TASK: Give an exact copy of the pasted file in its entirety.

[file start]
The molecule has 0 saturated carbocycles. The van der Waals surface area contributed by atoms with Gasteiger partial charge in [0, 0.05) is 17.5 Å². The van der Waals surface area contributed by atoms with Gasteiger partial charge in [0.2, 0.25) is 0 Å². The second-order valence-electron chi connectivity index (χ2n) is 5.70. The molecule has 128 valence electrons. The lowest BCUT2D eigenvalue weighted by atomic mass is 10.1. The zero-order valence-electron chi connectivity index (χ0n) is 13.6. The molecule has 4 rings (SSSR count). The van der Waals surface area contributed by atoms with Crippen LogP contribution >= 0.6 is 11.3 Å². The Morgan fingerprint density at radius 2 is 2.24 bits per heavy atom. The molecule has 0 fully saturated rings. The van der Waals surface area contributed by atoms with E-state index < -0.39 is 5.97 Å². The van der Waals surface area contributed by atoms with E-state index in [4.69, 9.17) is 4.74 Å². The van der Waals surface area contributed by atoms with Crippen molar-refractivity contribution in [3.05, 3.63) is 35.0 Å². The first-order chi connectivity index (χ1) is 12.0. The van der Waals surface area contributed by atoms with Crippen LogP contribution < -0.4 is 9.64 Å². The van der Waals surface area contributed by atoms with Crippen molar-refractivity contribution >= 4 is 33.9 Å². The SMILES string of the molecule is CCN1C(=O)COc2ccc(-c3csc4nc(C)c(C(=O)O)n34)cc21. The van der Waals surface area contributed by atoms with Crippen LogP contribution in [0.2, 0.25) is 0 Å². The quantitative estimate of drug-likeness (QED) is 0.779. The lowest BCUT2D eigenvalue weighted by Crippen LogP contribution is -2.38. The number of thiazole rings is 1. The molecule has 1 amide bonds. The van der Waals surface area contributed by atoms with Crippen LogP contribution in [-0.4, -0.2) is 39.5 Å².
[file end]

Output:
The molecule has 0 saturated carbocycles. The van der Waals surface area contributed by atoms with Gasteiger partial charge in [0, 0.05) is 17.5 Å². The van der Waals surface area contributed by atoms with Gasteiger partial charge in [0.2, 0.25) is 0 Å². The second-order valence-electron chi connectivity index (χ2n) is 5.70. The molecule has 128 valence electrons. The lowest BCUT2D eigenvalue weighted by atomic mass is 10.1. The zero-order valence-electron chi connectivity index (χ0n) is 13.6. The molecule has 4 rings (SSSR count). The van der Waals surface area contributed by atoms with Crippen LogP contribution >= 0.6 is 11.3 Å². The Morgan fingerprint density at radius 2 is 2.24 bits per heavy atom. The molecule has 0 fully saturated rings. The van der Waals surface area contributed by atoms with E-state index < -0.39 is 5.97 Å². The van der Waals surface area contributed by atoms with E-state index in [4.69, 9.17) is 4.74 Å². The van der Waals surface area contributed by atoms with Crippen molar-refractivity contribution in [3.05, 3.63) is 35.0 Å². The first-order chi connectivity index (χ1) is 12.0. The van der Waals surface area contributed by atoms with Crippen LogP contribution < -0.4 is 9.64 Å². The van der Waals surface area contributed by atoms with Crippen molar-refractivity contribution >= 4 is 33.9 Å². The SMILES string of the molecule is CCN1C(=O)COc2ccc(-c3csc4nc(C)c(C(=O)O)n34)cc21. The van der Waals surface area contributed by atoms with Crippen LogP contribution in [0.2, 0.25) is 0 Å². The quantitative estimate of drug-likeness (QED) is 0.779. The lowest BCUT2D eigenvalue weighted by Crippen LogP contribution is -2.38. The number of thiazole rings is 1. The molecule has 1 amide bonds. The van der Waals surface area contributed by atoms with Crippen LogP contribution in [-0.4, -0.2) is 39.5 Å².